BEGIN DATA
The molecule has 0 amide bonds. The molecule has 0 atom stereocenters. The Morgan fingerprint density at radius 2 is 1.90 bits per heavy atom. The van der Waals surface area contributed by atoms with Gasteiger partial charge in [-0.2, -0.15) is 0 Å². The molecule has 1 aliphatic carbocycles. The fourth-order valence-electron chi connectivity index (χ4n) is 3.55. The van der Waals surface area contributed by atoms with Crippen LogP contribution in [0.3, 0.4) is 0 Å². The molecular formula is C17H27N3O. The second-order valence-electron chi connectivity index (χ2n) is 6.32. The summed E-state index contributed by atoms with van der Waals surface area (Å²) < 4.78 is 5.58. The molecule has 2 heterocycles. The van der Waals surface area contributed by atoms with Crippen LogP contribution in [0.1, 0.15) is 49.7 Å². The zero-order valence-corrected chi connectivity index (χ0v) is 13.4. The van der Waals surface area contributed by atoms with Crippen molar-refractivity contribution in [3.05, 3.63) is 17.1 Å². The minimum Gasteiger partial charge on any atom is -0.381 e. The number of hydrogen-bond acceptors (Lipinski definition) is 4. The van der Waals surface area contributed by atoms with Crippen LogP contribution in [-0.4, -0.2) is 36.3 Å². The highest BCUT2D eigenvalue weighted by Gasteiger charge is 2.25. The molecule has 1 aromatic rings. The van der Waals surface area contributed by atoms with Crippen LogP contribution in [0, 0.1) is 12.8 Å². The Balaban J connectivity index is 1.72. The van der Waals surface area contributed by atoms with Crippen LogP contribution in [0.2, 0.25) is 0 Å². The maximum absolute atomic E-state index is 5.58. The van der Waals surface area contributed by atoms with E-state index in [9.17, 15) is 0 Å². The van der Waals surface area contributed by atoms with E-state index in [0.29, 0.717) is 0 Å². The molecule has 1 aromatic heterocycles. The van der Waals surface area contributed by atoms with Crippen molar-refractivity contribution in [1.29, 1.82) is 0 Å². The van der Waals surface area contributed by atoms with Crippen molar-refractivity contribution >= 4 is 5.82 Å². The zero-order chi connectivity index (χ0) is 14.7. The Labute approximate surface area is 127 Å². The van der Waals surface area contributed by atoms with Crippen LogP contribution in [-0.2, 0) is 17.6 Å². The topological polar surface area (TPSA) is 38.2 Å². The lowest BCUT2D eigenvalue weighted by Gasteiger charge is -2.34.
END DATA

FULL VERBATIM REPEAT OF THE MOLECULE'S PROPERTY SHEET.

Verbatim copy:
The molecule has 0 amide bonds. The molecule has 0 atom stereocenters. The Morgan fingerprint density at radius 2 is 1.90 bits per heavy atom. The van der Waals surface area contributed by atoms with Gasteiger partial charge in [-0.2, -0.15) is 0 Å². The molecule has 1 aliphatic carbocycles. The fourth-order valence-electron chi connectivity index (χ4n) is 3.55. The van der Waals surface area contributed by atoms with Crippen LogP contribution in [0.3, 0.4) is 0 Å². The molecular formula is C17H27N3O. The second-order valence-electron chi connectivity index (χ2n) is 6.32. The summed E-state index contributed by atoms with van der Waals surface area (Å²) < 4.78 is 5.58. The molecule has 2 heterocycles. The van der Waals surface area contributed by atoms with Crippen LogP contribution in [0.1, 0.15) is 49.7 Å². The zero-order valence-corrected chi connectivity index (χ0v) is 13.4. The van der Waals surface area contributed by atoms with Crippen molar-refractivity contribution in [3.05, 3.63) is 17.1 Å². The minimum Gasteiger partial charge on any atom is -0.381 e. The number of hydrogen-bond acceptors (Lipinski definition) is 4. The van der Waals surface area contributed by atoms with Crippen LogP contribution in [-0.4, -0.2) is 36.3 Å². The highest BCUT2D eigenvalue weighted by Gasteiger charge is 2.25. The molecule has 1 aromatic rings. The van der Waals surface area contributed by atoms with Crippen LogP contribution in [0, 0.1) is 12.8 Å². The Balaban J connectivity index is 1.72. The van der Waals surface area contributed by atoms with Crippen LogP contribution in [0.2, 0.25) is 0 Å². The maximum absolute atomic E-state index is 5.58. The van der Waals surface area contributed by atoms with E-state index in [9.17, 15) is 0 Å². The van der Waals surface area contributed by atoms with E-state index in [0.29, 0.717) is 0 Å². The molecule has 1 aromatic heterocycles. The van der Waals surface area contributed by atoms with Crippen molar-refractivity contribution in [1.29, 1.82) is 0 Å². The van der Waals surface area contributed by atoms with Crippen molar-refractivity contribution >= 4 is 5.82 Å². The zero-order chi connectivity index (χ0) is 14.7. The Labute approximate surface area is 127 Å². The van der Waals surface area contributed by atoms with Crippen LogP contribution in [-0.2, 0) is 17.6 Å². The topological polar surface area (TPSA) is 38.2 Å². The lowest BCUT2D eigenvalue weighted by Gasteiger charge is -2.34.